NLRB Announces Changes to Election Rules After D.C. Circuit Decision

On March 9, 2023, the National Labor Relations Board (NLRB) filed public notice of its intention to rescind four provisions from its 2019 election rule changes. This follows a January 17, 2023, divided precedential decision from a three-judge panel of the U.S. Court of Appeals for the D.C. Circuit, which nixed these four election rule changes that the NLRB made unilaterally while leaving all other provisions undisturbed. The majority distinguished between “procedural” rule changes, which are made for the ease of an agency (and therefore do not require giving the public notice and an opportunity to comment), and “substantive” rule changes, which appreciably alter parties’ rights and interests (and consequently are subject to the notice and comment process).

The Federal Register recently filed public notice of the NLRB intention to rescind four provisions from Rules and Regulations on representation case procedures previously published on December 18, 2019.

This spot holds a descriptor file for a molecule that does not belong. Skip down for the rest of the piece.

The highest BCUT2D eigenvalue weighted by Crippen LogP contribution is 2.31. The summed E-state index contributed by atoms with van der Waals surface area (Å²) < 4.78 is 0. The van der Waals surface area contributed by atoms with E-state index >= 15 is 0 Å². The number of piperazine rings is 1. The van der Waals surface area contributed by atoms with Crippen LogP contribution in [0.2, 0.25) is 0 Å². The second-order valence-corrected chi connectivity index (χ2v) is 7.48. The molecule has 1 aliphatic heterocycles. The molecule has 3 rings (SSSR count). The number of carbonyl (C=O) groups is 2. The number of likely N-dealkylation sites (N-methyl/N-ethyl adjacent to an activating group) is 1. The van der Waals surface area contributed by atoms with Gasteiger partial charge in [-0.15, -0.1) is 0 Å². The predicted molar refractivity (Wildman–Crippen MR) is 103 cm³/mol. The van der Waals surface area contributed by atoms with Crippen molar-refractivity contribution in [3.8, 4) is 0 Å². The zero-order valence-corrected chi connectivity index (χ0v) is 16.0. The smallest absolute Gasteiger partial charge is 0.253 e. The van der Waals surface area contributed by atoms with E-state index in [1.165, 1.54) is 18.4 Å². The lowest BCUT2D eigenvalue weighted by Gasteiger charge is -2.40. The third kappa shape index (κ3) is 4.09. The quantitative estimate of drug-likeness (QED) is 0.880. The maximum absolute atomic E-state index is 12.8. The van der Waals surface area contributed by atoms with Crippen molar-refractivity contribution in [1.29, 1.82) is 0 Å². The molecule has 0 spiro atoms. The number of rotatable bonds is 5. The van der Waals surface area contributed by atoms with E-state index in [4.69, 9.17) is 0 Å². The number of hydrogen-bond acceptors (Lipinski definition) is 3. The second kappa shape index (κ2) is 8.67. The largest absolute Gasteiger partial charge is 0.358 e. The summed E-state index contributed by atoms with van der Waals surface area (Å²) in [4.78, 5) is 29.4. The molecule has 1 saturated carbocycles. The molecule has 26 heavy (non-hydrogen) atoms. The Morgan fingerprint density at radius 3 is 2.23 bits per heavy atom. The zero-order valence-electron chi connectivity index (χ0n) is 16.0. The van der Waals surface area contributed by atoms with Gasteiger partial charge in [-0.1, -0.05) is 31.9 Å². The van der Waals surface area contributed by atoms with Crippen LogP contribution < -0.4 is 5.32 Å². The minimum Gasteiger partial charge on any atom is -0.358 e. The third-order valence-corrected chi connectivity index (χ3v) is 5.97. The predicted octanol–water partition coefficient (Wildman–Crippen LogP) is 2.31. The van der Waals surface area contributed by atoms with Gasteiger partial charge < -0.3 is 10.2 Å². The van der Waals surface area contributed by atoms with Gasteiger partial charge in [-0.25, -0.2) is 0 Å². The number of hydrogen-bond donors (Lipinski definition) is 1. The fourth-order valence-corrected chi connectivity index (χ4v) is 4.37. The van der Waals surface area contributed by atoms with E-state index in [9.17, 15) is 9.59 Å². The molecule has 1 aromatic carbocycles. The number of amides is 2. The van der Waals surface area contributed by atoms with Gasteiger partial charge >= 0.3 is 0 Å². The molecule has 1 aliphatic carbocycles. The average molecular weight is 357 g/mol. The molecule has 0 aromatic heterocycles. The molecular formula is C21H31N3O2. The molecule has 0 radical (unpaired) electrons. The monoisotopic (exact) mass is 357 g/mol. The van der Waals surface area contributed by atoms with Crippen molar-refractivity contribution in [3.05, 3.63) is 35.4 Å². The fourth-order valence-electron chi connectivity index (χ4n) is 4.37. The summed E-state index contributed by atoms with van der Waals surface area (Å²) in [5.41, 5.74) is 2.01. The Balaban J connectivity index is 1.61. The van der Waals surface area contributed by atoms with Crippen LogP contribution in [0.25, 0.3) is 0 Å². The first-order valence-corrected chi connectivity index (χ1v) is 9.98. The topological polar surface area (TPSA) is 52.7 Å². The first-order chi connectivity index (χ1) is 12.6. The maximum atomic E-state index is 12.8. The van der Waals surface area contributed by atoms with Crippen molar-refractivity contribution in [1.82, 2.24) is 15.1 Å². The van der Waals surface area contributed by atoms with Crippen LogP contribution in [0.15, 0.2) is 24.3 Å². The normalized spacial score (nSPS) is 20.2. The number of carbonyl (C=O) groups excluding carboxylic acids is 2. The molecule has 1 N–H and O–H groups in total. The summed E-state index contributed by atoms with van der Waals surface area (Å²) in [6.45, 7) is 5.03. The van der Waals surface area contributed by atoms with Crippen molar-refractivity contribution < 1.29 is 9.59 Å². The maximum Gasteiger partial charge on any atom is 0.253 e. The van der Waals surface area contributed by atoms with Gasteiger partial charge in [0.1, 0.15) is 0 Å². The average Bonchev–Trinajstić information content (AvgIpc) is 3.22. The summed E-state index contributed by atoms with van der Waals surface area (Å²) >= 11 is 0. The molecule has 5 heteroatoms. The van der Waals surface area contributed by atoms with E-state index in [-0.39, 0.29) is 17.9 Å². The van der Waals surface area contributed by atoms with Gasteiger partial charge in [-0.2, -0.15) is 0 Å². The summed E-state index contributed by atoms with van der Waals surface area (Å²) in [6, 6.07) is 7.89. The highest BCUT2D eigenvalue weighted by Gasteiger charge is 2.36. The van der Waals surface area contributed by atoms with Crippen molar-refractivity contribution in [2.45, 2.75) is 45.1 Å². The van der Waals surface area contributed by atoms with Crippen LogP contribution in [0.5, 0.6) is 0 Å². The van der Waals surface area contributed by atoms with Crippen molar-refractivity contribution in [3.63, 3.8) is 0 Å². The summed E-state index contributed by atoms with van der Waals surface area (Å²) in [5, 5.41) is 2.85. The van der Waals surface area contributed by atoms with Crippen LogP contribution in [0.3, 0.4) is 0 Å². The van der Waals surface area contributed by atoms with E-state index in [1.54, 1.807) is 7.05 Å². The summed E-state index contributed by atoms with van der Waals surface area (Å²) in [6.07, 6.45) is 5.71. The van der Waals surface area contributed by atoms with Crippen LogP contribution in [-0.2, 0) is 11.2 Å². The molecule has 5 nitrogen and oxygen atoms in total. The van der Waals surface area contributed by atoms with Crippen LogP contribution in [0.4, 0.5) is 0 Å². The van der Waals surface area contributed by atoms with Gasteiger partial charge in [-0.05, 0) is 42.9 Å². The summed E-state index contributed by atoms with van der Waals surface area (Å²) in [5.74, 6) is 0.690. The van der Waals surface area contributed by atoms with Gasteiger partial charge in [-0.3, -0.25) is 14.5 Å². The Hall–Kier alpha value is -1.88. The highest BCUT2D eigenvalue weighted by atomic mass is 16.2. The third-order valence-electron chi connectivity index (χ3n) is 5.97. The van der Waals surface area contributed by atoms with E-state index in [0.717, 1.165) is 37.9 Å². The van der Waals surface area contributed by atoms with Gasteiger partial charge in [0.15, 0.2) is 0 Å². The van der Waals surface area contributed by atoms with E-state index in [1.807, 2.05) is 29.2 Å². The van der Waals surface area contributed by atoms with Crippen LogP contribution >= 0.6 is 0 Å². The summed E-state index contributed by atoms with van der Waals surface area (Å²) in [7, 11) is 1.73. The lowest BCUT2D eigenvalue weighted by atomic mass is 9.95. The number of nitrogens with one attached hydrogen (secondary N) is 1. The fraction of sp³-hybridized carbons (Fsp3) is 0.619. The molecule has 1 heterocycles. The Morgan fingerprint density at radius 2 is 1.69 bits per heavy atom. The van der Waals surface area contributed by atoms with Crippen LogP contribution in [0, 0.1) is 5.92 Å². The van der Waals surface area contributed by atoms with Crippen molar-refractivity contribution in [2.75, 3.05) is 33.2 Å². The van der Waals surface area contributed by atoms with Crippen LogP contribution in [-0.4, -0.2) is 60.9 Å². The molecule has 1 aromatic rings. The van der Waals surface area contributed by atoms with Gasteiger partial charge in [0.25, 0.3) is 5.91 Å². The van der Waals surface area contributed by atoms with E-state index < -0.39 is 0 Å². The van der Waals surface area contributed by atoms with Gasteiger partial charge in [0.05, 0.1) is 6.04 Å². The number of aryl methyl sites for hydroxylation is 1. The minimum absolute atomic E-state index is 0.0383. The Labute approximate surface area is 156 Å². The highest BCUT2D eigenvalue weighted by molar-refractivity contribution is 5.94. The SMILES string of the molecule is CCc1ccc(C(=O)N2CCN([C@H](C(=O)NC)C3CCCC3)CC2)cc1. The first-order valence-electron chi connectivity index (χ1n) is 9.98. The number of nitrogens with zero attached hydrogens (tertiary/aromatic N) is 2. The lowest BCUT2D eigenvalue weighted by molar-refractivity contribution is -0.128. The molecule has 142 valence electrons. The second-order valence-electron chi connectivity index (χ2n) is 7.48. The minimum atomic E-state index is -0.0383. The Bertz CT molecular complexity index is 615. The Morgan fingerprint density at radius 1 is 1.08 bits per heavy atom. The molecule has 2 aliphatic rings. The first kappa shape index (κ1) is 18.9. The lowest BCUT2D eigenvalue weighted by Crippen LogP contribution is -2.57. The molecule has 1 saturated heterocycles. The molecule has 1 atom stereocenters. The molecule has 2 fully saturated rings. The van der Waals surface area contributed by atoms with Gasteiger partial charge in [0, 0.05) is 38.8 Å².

This is consistent with a recent divided precedential decision from a three-judge panel of the United States Court of Appeals for the District of Columbia Circuit. 

The below rules will be rescinded, although it is important to note that these provisions have never been in effect because they were previously enjoined by a Judge in the United States District Court for the District of Columbia:

  1. Allowing employers up to five business days to furnish the voter list following the direction of election
  2. Precluding Regional Directors from issuing certifications following elections if a request for review is pending or during the time in which a request for review could be filed
  3. Limiting a party’s selection of election observers to individuals who are current members of the voting unit whenever possible

The rule providing for automatic impoundment of ballots under certain circumstances, when a petition for review is pending with the Board, will also be rescinded. This rule is currently in effect.

If you have any questions about how this, or any other, labor and employment law development may affect your business, please contact Daniel J. Sobol at, Alexander V. Batoff at or the Stevens & Lee attorney with whom you regularly work.